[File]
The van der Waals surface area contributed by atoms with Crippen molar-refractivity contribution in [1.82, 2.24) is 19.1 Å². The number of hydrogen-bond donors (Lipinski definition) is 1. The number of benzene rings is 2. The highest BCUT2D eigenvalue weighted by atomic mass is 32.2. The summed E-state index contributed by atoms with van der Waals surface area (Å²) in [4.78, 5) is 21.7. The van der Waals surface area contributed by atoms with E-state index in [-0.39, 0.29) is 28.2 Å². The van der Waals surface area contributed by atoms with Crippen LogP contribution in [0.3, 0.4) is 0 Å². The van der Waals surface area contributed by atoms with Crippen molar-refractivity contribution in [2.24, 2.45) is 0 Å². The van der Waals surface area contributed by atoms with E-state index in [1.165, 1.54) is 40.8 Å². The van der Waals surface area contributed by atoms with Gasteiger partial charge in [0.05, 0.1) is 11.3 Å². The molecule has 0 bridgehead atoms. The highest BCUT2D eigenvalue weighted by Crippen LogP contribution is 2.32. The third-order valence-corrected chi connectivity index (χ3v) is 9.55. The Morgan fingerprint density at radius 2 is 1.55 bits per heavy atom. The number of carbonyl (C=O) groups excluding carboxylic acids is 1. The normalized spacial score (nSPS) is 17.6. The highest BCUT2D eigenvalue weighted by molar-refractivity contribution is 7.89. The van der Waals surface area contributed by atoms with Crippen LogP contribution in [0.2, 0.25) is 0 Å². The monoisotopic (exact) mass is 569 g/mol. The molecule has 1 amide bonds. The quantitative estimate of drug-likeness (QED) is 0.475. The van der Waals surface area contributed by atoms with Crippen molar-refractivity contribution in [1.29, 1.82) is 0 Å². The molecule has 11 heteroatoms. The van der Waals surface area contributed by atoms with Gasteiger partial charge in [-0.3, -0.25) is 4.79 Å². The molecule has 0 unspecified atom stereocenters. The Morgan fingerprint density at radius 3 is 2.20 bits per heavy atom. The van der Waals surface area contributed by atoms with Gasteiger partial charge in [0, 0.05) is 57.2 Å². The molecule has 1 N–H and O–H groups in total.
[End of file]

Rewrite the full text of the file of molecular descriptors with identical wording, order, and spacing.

The van der Waals surface area contributed by atoms with Crippen molar-refractivity contribution in [1.82, 2.24) is 19.1 Å². The number of hydrogen-bond donors (Lipinski definition) is 1. The number of benzene rings is 2. The highest BCUT2D eigenvalue weighted by atomic mass is 32.2. The summed E-state index contributed by atoms with van der Waals surface area (Å²) in [4.78, 5) is 21.7. The van der Waals surface area contributed by atoms with E-state index in [-0.39, 0.29) is 28.2 Å². The van der Waals surface area contributed by atoms with Crippen LogP contribution in [0.3, 0.4) is 0 Å². The van der Waals surface area contributed by atoms with Crippen molar-refractivity contribution in [2.24, 2.45) is 0 Å². The van der Waals surface area contributed by atoms with E-state index in [1.165, 1.54) is 40.8 Å². The van der Waals surface area contributed by atoms with Gasteiger partial charge in [0.05, 0.1) is 11.3 Å². The molecule has 0 bridgehead atoms. The highest BCUT2D eigenvalue weighted by Crippen LogP contribution is 2.32. The third-order valence-corrected chi connectivity index (χ3v) is 9.55. The Morgan fingerprint density at radius 2 is 1.55 bits per heavy atom. The number of carbonyl (C=O) groups excluding carboxylic acids is 1. The normalized spacial score (nSPS) is 17.6. The highest BCUT2D eigenvalue weighted by molar-refractivity contribution is 7.89. The van der Waals surface area contributed by atoms with Crippen LogP contribution in [0.2, 0.25) is 0 Å². The monoisotopic (exact) mass is 569 g/mol. The molecule has 1 amide bonds. The quantitative estimate of drug-likeness (QED) is 0.475. The van der Waals surface area contributed by atoms with Crippen molar-refractivity contribution in [1.29, 1.82) is 0 Å². The molecule has 11 heteroatoms. The van der Waals surface area contributed by atoms with Gasteiger partial charge in [-0.3, -0.25) is 4.79 Å². The molecule has 0 unspecified atom stereocenters. The Morgan fingerprint density at radius 3 is 2.20 bits per heavy atom. The van der Waals surface area contributed by atoms with Gasteiger partial charge in [0, 0.05) is 57.2 Å². The molecule has 1 N–H and O–H groups in total.